Book #91: Dead Spots by Melissa F. Olson

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Scarlett Bernard knows about personal space: step within ten feet of her, and any supernatural spells or demonic forces are instantly defused—vampires and werewolves become human again, and witches can’t get out so much as a “hocus pocus.” This special skill makes her a null and very valuable to Los Angeles’s three most powerful magical communities, who utilize her ability to scrub crime scenes clean of all traces of the paranormal to keep humanity, and the LAPD, in the dark.

But one night Scarlett’s late arrival to a grisly murder scene reveals her agenda and ends with LAPD’s Jesse Cruz tracking her down to strike a deal: he’ll keep quiet about the undead underworld if she helps solve the case. Their pact doesn’t sit well with Dash, the city’s chief bloodsucker, who fears his whole vampire empire is at stake. And when clues start to point to Scarlett, it’ll take more than her unique powers to catch the real killer and clear her name.

I am not sure if you have read any previous reviews, but I read a book by Melissa F. Olson that got me hooked in her urban fantasy world. When I found out that that book was essentially a different series from the first series, I went in search of the first one and grabbed this book. I wanted to learn more about Nulls, people with the ability to make the magic infused human again, and see more of Olson’s world.

Now you don’t have to read Scarlett Bernard’s series before delving into the Boundary Magic one, but it is recommended if you want to also read the novella that pretty much bridges the two series together. I happen to want to read that and decided to pursue this series so that I am ready for what was to come.

 I first tried the audiobook, but I didn’t care for the narrator. So, I bought the book instead. The hard copy, not an electronic form. I had a feeling I was going to like it. Suffice to say, I did.

Scarlett is a young woman with some serious issues. Her parents are dead and her relationship with her brother is rocky. Top that off with her ability and lifestyle, you have a pretty jaded character. I’m not saying she’s out of hope, but she isn’t really living. She’s just moving through the motions. That is until one clean job goes very awry.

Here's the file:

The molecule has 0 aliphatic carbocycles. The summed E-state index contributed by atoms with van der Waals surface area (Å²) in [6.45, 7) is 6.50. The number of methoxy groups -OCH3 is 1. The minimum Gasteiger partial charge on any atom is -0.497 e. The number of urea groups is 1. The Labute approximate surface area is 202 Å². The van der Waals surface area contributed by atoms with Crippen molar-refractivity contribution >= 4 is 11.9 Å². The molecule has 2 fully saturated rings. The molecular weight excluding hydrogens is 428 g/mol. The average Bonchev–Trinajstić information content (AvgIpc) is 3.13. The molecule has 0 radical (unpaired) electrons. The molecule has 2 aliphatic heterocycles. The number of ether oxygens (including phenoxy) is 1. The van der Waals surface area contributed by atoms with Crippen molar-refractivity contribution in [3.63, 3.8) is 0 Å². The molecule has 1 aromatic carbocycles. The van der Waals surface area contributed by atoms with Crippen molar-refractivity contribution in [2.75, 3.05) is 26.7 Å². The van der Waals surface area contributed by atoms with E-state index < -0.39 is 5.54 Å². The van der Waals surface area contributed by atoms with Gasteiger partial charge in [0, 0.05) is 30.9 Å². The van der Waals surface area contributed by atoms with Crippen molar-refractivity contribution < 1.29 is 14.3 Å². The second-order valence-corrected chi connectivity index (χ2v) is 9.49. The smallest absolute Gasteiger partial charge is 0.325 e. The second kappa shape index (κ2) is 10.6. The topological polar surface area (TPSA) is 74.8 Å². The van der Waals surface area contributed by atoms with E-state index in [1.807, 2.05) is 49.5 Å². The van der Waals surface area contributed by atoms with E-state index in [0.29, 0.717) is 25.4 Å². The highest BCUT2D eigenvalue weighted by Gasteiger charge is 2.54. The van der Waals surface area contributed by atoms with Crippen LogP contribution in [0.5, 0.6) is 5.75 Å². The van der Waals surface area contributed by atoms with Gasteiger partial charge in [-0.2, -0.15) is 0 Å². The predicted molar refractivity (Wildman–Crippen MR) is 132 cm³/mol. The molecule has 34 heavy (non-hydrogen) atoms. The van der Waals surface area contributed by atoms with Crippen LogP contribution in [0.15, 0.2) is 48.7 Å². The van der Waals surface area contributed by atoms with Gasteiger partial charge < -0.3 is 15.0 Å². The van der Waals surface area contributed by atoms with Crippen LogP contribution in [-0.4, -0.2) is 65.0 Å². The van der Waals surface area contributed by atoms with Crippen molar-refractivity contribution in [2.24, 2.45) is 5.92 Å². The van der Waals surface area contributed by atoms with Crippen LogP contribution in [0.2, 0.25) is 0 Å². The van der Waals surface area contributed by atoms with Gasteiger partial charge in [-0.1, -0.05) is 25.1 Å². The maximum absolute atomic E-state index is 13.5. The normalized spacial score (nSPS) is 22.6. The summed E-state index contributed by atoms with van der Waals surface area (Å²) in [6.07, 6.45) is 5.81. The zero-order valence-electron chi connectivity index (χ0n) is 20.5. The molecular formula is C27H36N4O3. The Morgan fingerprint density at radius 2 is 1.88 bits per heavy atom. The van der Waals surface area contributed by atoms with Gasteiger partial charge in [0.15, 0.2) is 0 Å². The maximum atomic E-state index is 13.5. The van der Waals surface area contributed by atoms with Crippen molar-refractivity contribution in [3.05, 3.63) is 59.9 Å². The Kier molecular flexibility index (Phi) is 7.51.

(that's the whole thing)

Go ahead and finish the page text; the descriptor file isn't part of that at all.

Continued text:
Jesse Cruz is a police officer. He’s rather new to the precinct and has an idealism to him. He never knew about the Old World until a chance encounter and a very bloody crime scene thrusts him into this world.

Scarlett and Jesse have to work together to solve the crime. Their relationship is young and has a mentor/student quality to it. They feed off each other rather well and it does look like a good partnership is in the works. The book played off as a great beginning of an urban fantasy mystery/thriller.

The writing is good, but the switch between first and third person did throw me off a bit. It makes sense when you think about it though. The first person is in Scarlett’s point of view and the third person has to do with Jesse. Since the reader is essentially a Jesse, having those chapters of normalcy makes sense. It just threw me off in the beginning. I wasn’t expecting it.

All in all, the book was good enough that I went ahead and bought the second in the series. I wouldn’t say it was the best book I’ve read from Olson (I’ve only read this one and another), but this is her debut novel. The fact that I love her writing in the other series says that her craft only gets better.

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